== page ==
Journal of Caribbean History, Vol. 41, pp. 109-141, 2007
49 Pages Posted: 26 Aug 2008
Date Written: July 26, 2006
Stephanie Hunter McMahon analyzes the governance of the U.S. Virgin Islands from 1917 through 1936 to assess the relative value of economic and social factors in territorial governance. A review of key decision-makers' financial and political concerns reveals that the U.S. accepted responsibility for the islanders' economic welfare but not their civic well-being. Recognizing the depth of the islanders' financial distress, McMahon contends that the U.S. extended political rights to the territory's inhabitants, not out of democratic obligation, but in the hope of decreasing the burden the islands placed on the federal treasury. Thus, economic considerations largely dictated legislative decisions.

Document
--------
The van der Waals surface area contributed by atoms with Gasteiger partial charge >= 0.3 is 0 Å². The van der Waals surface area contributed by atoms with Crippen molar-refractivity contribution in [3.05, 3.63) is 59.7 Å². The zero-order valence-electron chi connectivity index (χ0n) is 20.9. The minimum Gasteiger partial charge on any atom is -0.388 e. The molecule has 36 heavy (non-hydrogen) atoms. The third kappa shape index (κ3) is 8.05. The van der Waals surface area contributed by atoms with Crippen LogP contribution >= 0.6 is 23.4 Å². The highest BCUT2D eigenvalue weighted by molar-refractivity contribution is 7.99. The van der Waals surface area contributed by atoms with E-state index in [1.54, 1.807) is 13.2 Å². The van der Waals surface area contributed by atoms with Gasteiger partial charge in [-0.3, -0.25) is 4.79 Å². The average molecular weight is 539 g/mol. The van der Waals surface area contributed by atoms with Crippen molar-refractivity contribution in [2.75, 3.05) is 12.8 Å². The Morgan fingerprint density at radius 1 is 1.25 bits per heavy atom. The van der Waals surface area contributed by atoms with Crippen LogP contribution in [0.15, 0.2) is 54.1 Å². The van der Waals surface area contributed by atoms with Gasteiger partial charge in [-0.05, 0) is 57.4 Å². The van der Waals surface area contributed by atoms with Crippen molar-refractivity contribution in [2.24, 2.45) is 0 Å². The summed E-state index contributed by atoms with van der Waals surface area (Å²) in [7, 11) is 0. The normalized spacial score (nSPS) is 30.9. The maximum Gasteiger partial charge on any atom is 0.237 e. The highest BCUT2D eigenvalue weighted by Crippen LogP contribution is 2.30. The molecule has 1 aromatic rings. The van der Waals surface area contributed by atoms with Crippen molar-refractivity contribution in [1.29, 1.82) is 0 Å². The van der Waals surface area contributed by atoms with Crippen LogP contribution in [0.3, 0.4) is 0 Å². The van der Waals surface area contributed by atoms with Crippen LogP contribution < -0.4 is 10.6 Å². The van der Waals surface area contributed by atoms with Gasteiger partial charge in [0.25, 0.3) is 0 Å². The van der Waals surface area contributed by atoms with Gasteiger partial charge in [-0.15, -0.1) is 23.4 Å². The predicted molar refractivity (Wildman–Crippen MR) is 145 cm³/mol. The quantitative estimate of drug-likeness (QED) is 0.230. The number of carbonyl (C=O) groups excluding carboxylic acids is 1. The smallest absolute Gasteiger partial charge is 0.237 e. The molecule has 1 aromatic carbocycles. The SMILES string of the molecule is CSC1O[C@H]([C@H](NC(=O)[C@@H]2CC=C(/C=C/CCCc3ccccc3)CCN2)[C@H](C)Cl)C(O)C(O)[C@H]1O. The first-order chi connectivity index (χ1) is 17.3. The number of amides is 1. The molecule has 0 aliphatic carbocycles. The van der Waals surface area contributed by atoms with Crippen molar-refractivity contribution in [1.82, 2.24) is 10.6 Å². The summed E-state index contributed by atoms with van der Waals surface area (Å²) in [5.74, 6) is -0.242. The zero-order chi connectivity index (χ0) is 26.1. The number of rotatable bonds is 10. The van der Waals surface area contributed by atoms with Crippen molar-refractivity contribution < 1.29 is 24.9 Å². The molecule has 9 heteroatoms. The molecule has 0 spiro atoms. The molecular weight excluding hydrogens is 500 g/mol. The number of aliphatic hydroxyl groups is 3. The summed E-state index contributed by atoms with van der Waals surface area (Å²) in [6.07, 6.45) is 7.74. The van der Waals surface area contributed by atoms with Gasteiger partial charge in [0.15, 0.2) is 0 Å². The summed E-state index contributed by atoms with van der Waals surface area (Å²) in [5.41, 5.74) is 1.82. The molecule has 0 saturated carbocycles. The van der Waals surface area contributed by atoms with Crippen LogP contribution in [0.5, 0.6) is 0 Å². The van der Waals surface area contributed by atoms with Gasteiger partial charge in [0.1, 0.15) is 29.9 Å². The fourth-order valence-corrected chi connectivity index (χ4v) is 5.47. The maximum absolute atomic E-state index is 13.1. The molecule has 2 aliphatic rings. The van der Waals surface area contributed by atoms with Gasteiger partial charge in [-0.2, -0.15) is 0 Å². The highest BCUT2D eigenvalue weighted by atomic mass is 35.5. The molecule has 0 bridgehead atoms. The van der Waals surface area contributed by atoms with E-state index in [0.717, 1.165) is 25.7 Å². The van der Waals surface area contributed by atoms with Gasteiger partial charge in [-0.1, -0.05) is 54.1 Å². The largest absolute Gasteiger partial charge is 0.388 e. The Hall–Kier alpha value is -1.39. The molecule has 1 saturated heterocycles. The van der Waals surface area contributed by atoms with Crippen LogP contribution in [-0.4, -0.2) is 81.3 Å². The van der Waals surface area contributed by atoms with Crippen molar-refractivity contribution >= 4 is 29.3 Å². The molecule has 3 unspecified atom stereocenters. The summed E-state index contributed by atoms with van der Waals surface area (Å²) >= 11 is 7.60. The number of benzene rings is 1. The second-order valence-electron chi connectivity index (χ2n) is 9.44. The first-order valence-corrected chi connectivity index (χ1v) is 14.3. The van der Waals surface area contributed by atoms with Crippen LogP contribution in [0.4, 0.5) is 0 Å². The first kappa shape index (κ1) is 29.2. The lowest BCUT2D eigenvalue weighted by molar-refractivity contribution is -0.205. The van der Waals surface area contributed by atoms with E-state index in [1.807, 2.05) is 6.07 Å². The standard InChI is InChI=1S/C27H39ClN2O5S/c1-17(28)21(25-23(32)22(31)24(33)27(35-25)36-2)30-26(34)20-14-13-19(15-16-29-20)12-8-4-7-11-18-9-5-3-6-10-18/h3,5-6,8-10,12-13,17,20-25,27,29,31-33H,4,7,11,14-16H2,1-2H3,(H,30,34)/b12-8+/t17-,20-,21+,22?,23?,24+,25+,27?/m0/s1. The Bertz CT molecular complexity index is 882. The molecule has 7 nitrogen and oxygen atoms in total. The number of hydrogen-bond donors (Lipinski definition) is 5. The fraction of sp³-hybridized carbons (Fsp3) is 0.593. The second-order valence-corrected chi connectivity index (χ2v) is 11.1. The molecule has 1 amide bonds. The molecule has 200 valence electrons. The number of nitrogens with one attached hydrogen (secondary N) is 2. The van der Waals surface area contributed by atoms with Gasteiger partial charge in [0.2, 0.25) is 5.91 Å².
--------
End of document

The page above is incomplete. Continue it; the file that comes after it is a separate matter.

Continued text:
Suggested Citation: Suggested Citation
McMahon, Stephanie Hunter, You Pay for What You Get: The U.S. Virgin Islands, 1917-1936 (July 26, 2006). Journal of Caribbean History, Vol. 41, pp. 109-141, 2007 . Available at SSRN: https://ssrn.com/abstract=1254682